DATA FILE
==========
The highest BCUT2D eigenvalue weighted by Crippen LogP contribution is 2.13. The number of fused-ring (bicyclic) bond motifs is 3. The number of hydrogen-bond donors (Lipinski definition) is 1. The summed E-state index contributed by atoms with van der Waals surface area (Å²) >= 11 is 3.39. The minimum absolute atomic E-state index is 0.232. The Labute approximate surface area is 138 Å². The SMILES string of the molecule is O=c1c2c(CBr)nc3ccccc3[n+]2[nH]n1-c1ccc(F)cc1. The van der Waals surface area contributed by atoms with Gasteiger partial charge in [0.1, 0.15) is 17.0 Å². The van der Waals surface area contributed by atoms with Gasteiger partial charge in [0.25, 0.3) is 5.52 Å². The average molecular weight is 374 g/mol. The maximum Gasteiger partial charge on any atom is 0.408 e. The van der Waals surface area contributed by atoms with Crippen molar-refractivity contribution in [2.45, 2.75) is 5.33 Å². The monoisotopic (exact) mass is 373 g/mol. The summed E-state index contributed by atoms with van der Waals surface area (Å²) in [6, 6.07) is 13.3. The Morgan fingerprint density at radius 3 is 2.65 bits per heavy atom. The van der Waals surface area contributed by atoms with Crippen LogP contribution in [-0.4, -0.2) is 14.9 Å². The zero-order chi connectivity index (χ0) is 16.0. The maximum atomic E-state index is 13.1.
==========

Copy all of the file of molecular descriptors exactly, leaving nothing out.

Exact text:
The highest BCUT2D eigenvalue weighted by Crippen LogP contribution is 2.13. The number of fused-ring (bicyclic) bond motifs is 3. The number of hydrogen-bond donors (Lipinski definition) is 1. The summed E-state index contributed by atoms with van der Waals surface area (Å²) >= 11 is 3.39. The minimum absolute atomic E-state index is 0.232. The Labute approximate surface area is 138 Å². The SMILES string of the molecule is O=c1c2c(CBr)nc3ccccc3[n+]2[nH]n1-c1ccc(F)cc1. The van der Waals surface area contributed by atoms with Gasteiger partial charge in [0.1, 0.15) is 17.0 Å². The van der Waals surface area contributed by atoms with Gasteiger partial charge in [0.25, 0.3) is 5.52 Å². The average molecular weight is 374 g/mol. The maximum Gasteiger partial charge on any atom is 0.408 e. The van der Waals surface area contributed by atoms with Crippen molar-refractivity contribution in [2.45, 2.75) is 5.33 Å². The monoisotopic (exact) mass is 373 g/mol. The summed E-state index contributed by atoms with van der Waals surface area (Å²) in [6, 6.07) is 13.3. The Morgan fingerprint density at radius 3 is 2.65 bits per heavy atom. The van der Waals surface area contributed by atoms with Crippen LogP contribution in [-0.4, -0.2) is 14.9 Å². The zero-order chi connectivity index (χ0) is 16.0. The maximum atomic E-state index is 13.1.